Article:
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Topic: Place arduino control batteries in place of fixed AA/AAA batteries, easy? (Read 2474 times) previous topic - next topic

syntotic

Can anyone write/point to an intro or primer or FAQ or tutorial for the general problem of substituting standard batteries, with arduino-controlled power/batteries? I can think right away of flashlights. Also, small-sized battery gadgets would benefit from getting more long duration power batteries.  What do you need to know?
Should work if I connect it...

Transistors

Just a clarifying question: What would be the use(s) for the arduino controlling the power supply?

syntotic

8-D if I do tell you with details... But anyway, I have this flashlight I need de-activated by more dynamic means than an on/off button. I cannot modify the on/off button but it uses three AAA batteries so I can use the battery case to fit a nano arduino logic and a rechargeable battery and sensors. So in general I do see several uses to substituting fixed battery sets for arduino/rechargeable/USB sets for a few gadgets that come with standard batteries. I of course do not want to experiment much, lest I destroy the gadget, so a primer mentioning issues I might find would be OK. I knew of a few businesses years ago that were offering battery conversions, but they all seem to have vanished in modern times.
Should work if I connect it...

Transistors

Could you take a picture of the flashlight attach it? That would be helpful. Do you know if the flashlight has any resistors?

syntotic

It is a typical three AAA battery case, and no, it does seem to have no resistors but cannot see deeper inside without destroying the flashlight. Would it matter if it has resistors? I think you just have to match voltages and amperage at the point where the battery case is wired to the circuit, but it is where I am in doubt. Another flashlight I want converted does seem to have some driving circuitry but again I cannot pry inside without destroying the case. That one is harder, the single battery seems to be wired only on one side to the light and the on/off switch touches only the battery on the other pole, as if the circuit wiring was inside the battery or ground was the whole case.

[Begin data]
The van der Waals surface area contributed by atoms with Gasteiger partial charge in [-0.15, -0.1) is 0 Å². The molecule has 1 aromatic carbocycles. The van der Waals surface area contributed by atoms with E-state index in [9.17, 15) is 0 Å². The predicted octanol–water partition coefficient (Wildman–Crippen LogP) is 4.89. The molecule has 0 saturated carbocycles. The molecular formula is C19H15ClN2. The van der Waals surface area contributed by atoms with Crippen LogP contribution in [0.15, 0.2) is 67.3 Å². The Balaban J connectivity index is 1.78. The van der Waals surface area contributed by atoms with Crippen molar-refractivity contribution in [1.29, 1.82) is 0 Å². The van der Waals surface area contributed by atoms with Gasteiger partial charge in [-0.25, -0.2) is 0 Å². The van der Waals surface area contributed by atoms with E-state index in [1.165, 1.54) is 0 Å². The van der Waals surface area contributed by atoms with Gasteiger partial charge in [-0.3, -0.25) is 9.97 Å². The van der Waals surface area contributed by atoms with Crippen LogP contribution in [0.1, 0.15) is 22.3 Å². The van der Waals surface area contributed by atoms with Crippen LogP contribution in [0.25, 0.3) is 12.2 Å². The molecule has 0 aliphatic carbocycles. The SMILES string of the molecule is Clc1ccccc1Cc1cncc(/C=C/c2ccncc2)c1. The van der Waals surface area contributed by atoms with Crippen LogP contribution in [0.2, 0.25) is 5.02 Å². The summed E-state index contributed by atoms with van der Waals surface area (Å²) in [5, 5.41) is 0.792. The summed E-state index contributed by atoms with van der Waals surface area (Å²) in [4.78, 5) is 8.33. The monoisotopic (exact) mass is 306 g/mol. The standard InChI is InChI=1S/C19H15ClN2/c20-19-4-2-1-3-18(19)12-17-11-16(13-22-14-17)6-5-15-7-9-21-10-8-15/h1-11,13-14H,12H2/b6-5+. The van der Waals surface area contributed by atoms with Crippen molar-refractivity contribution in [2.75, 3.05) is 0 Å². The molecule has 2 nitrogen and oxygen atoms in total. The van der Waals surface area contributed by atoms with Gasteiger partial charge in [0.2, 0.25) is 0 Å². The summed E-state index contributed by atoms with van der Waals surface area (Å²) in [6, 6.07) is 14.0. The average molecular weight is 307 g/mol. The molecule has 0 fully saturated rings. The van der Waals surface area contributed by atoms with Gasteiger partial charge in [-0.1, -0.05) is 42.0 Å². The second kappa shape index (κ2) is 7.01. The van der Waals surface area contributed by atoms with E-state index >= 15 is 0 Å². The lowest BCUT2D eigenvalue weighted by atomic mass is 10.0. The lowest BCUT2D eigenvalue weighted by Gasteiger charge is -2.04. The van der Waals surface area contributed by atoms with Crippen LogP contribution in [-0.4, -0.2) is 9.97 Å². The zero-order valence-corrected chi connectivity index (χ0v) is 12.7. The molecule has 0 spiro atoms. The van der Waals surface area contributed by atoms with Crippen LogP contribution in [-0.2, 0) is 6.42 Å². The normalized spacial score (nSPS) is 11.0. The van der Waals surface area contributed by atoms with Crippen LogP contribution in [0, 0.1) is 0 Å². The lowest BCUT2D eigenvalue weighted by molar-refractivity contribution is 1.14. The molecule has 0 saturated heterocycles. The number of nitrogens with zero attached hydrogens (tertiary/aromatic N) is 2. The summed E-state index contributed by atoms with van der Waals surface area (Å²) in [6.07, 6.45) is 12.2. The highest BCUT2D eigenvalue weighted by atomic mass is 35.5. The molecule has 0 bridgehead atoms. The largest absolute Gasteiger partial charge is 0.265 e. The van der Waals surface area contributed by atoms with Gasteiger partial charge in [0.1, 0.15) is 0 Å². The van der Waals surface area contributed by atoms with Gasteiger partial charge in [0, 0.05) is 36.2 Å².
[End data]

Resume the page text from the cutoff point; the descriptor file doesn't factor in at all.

Should work if I connect it...

Transistors

If you use a power FET to power the flashlight it should work. Just connect the gate to the arduino pin you want to use. The source to the arduino 5v pin. And the drain to the flashlight.

syntotic

;D A FET to control the power source. This flashlight is not standard batteries but draws more power and amperage, but I still want to completely stop using the battery source to substitute it for a corresponding USB chargeable battery, of any suitable type if available. In general I want to pick the usual -+ for batteries in a diagram and substitute it for a USB chargeable battery, which brings with it its own circuitry. So I would be adding a FET to interface the USB circuitry to the flashlight the way you say?
Should work if I connect it...

INTP

3 AAA batteries is usually a jank way to get 4.5V in a wasteful package.
If the flashlight is crap, it may just be direct driven.
If it's less crap, it will run through a simple buck circuit to bring down the voltage
If it's even less crap, it will have a SEPIC to both buck and boost, but flashlights that bother with such designs won't be running on a crap 3AAA package.

In other words, your idea of just swapping out 3AAA for a rechargeable lipo cell is either going to be inefficient (as you have to boost voltage only to have it bucked) or not work at all.

A Nano is overkill (and you would have to magically feed it 5V in all that mess). The project is misguided, but if you're fine with wasting your time and convinced even a completed bad plan still has educational merits, then anything you could possibly want to do can be done with a tiny ATTiny 45/85 chip instead of a Nano.

If you're afraid of ruining this probably cheap light, then don't touch it. Otherwise gut it and learn.

syntotic